The Starlings of Bucharest
by Sarah Armstrong
This title was previously available on NetGalley and is now archived.
Send NetGalley books directly to your Kindle or Kindle app
To read on a Kindle or Kindle app, please add firstname.lastname@example.org as an approved email address to receive files in your Amazon account. Click here for step-by-step instructions.
Also find your Kindle email address within your Amazon account, and enter it here.
Pub Date 22 Apr 2021 | Archive Date 25 Apr 2021
Ted moves to London to become a journalist but quickly slides into debt. Things look up when he is given the opportunity to go to Romania to interview a film director and then attend the Moscow film festival.
But someone has other plans for him.
Has he walked into a trap?
‘Sarah Armstrong has an enviable talent for location and detail. I think the master himself would endorse this novel — an enthralling Greene-land tale of an innocent young man out of his depth in a cold, cold war.’ John Lawton
‘Brilliantly evocative of the insidiousness, paranoia and mistrust of the Soviet period. I tore through each chapter with a growing sense of unease, never quite knowing who to trust.’ Charlotte Philby
‘Sarah Armstrong evokes the cold war era and colours it in with textures and scents and emotions. The prose is beguiling – Alice Munro meets John le Carré.’ Fiona Erskine
Available on NetGalley
Average rating from 6 members
Please allow me first to ask one simple question: will Ms. Armstrong bring Ted Walker back soon in another installment of her stunning series "Moscow wolves?" Because she definitely left me hanging and begging for more.
The Starlings of Bucharest is the suspenseful and at times menacing story of a young and naive Englishman navigating the treacherous waters of Eastern Europe in the mid 70s. An aspiring journalist, Ted is send first to Bucharest in order to interview a famous film director then on to Moscow to attend an international film festival. Yet unbeknownst to him,Ted may soon fall into a dangerous trap that could change his life forever....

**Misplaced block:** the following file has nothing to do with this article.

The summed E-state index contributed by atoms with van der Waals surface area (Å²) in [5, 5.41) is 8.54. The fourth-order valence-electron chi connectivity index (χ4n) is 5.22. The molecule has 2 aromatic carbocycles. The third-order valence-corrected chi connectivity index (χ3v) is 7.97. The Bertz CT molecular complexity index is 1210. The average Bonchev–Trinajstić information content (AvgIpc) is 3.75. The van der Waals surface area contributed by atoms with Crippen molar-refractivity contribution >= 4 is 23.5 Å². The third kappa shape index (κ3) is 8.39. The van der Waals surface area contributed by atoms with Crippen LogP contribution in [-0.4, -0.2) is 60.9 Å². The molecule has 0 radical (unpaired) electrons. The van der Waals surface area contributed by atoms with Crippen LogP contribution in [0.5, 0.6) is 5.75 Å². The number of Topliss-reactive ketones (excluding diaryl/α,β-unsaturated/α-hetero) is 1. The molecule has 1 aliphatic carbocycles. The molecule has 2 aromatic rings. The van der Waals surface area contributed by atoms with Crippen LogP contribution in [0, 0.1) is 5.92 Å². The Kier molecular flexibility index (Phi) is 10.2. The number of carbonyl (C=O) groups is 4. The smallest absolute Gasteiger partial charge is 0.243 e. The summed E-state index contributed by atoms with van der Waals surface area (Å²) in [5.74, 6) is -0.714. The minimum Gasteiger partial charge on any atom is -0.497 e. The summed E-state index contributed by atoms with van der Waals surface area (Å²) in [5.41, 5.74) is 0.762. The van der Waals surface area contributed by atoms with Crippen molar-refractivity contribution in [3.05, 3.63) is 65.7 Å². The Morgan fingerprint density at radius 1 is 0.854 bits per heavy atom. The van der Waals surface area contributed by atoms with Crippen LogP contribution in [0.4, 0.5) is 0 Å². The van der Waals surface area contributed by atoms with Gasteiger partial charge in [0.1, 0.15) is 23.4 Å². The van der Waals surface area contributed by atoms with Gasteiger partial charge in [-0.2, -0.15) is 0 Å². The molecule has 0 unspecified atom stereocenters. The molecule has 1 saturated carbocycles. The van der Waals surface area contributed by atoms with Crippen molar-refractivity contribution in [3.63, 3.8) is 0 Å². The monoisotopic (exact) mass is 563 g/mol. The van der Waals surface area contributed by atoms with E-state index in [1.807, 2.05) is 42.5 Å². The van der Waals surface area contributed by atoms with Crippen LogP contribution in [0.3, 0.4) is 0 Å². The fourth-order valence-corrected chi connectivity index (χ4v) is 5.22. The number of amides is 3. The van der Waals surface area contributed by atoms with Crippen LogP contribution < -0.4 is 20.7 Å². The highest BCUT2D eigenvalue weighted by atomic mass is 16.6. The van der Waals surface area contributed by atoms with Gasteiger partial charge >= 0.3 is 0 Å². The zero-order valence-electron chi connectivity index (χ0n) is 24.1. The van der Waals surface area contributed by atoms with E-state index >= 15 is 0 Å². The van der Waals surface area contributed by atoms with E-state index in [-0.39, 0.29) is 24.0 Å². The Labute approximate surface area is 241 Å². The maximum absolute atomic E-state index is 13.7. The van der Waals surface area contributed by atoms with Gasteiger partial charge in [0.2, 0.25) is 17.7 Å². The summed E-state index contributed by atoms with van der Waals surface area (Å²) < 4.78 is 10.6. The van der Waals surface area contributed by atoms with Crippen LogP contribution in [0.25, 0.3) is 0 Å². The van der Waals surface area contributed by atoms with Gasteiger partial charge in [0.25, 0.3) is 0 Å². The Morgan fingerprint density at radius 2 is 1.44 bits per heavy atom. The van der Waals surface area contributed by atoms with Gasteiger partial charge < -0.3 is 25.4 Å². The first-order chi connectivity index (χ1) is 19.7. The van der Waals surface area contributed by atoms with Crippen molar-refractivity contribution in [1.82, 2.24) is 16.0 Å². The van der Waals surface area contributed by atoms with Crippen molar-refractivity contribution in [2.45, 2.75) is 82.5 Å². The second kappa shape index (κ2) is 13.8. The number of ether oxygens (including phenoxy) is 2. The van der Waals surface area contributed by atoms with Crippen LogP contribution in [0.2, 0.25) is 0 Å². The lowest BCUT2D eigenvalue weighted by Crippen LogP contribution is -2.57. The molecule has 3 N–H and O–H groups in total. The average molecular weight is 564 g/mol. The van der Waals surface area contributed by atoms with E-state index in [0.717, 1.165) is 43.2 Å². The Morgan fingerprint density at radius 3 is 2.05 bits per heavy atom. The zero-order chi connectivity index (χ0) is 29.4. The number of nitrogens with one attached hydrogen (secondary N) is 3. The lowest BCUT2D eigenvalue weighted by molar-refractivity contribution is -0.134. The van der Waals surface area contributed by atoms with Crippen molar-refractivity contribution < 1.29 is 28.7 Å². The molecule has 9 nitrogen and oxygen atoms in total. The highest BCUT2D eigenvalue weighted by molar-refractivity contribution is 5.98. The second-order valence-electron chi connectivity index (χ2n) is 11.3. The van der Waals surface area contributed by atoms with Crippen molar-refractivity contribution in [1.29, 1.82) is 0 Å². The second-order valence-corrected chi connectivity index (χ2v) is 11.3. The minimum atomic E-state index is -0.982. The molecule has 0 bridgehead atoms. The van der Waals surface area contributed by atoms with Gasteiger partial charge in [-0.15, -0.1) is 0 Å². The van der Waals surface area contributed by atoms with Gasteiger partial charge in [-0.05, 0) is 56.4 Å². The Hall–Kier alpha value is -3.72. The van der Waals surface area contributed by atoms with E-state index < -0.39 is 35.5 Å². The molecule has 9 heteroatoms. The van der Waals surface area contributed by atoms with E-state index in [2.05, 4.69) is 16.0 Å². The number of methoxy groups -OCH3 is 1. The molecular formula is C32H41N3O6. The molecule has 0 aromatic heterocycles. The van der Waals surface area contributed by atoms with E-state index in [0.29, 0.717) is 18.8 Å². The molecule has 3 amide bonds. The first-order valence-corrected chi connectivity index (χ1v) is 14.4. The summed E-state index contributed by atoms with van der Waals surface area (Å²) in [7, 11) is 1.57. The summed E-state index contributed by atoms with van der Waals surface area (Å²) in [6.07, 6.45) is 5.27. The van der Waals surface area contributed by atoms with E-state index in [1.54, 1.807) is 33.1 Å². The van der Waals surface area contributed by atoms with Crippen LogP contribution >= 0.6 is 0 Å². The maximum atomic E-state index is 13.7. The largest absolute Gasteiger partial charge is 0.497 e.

Redolent of the Soviet paranoia that permeated Western Europe between 1975 and 1989, this incredible novel takes the reader into the murky and often absurd world of espionage and counter-espionage so prevalent during the last years of the Cold War. Very atmospheric and full of great historical details, this book was unputdownable and kept me guessing until the end & unfortunately beyond... So yes I do hope that Ms. Armstrong will be kind enough to bring back Edward Walker into my life once again!
A fiendishly clever novel to be enjoyed without moderation!
Many thanks to Netgalley and Sandstone for giving me the chance to read this wonderful novel prior to its release date
The Starlings of Bucharest
This is the second in the Moscow Wolves series of novels, following on from The Wolves of Leninsky Prospekt. I’ve been told by other readers that here we meet some of it’s characters, but from a different perspective. Our hero is Edward Walker, known as Ted. He’s trying to make his way as a journalist in London, after leaving the working class fishing village he grew up in for something different. His career hasn’t taken off as he would have liked and he’s drifting into debt. So when he gets the chance to work for a film magazine, with an assignment to travel to Romania and interview a famous film director he jumps at the opportunity. However, this is the 1970s and Romania is in the grip of Communism. A visiting Westerner is very likely to be treated with suspicion and his plans to travel on to the Moscow film festival could be equally eventful. This sets the scene for an intelligent and different thriller.